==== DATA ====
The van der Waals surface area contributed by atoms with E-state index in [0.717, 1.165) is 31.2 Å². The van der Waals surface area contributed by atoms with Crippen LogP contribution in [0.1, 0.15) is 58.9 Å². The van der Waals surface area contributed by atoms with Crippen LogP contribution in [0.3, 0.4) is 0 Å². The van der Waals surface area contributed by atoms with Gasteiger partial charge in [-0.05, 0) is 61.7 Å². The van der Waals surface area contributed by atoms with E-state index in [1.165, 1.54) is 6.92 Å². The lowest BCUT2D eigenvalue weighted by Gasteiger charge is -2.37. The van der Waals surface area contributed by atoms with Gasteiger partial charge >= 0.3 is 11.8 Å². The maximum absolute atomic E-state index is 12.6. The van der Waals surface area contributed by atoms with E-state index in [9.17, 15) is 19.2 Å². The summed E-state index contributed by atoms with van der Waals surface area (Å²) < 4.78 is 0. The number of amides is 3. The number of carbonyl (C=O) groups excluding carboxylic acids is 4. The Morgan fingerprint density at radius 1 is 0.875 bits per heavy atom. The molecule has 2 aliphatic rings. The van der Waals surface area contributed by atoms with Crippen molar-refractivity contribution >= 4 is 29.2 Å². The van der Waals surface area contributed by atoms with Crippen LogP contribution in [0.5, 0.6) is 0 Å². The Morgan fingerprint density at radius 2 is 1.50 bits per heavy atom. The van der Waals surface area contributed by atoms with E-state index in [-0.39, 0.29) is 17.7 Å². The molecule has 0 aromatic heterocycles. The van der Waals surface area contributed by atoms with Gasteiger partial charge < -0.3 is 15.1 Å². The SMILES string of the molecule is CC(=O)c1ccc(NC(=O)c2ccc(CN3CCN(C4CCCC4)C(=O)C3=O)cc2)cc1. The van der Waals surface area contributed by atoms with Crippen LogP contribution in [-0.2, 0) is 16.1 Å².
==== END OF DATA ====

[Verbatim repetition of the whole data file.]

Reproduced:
The van der Waals surface area contributed by atoms with E-state index in [0.717, 1.165) is 31.2 Å². The van der Waals surface area contributed by atoms with Crippen LogP contribution in [0.1, 0.15) is 58.9 Å². The van der Waals surface area contributed by atoms with Crippen LogP contribution in [0.3, 0.4) is 0 Å². The van der Waals surface area contributed by atoms with Gasteiger partial charge in [-0.05, 0) is 61.7 Å². The van der Waals surface area contributed by atoms with E-state index in [1.165, 1.54) is 6.92 Å². The lowest BCUT2D eigenvalue weighted by Gasteiger charge is -2.37. The van der Waals surface area contributed by atoms with Gasteiger partial charge >= 0.3 is 11.8 Å². The maximum absolute atomic E-state index is 12.6. The van der Waals surface area contributed by atoms with E-state index in [9.17, 15) is 19.2 Å². The summed E-state index contributed by atoms with van der Waals surface area (Å²) < 4.78 is 0. The number of amides is 3. The number of carbonyl (C=O) groups excluding carboxylic acids is 4. The Morgan fingerprint density at radius 1 is 0.875 bits per heavy atom. The molecule has 2 aliphatic rings. The van der Waals surface area contributed by atoms with Crippen molar-refractivity contribution >= 4 is 29.2 Å². The van der Waals surface area contributed by atoms with Crippen LogP contribution in [0.5, 0.6) is 0 Å². The Morgan fingerprint density at radius 2 is 1.50 bits per heavy atom. The van der Waals surface area contributed by atoms with E-state index in [-0.39, 0.29) is 17.7 Å². The molecule has 0 aromatic heterocycles. The van der Waals surface area contributed by atoms with Gasteiger partial charge < -0.3 is 15.1 Å². The SMILES string of the molecule is CC(=O)c1ccc(NC(=O)c2ccc(CN3CCN(C4CCCC4)C(=O)C3=O)cc2)cc1. The van der Waals surface area contributed by atoms with Crippen LogP contribution in [-0.2, 0) is 16.1 Å².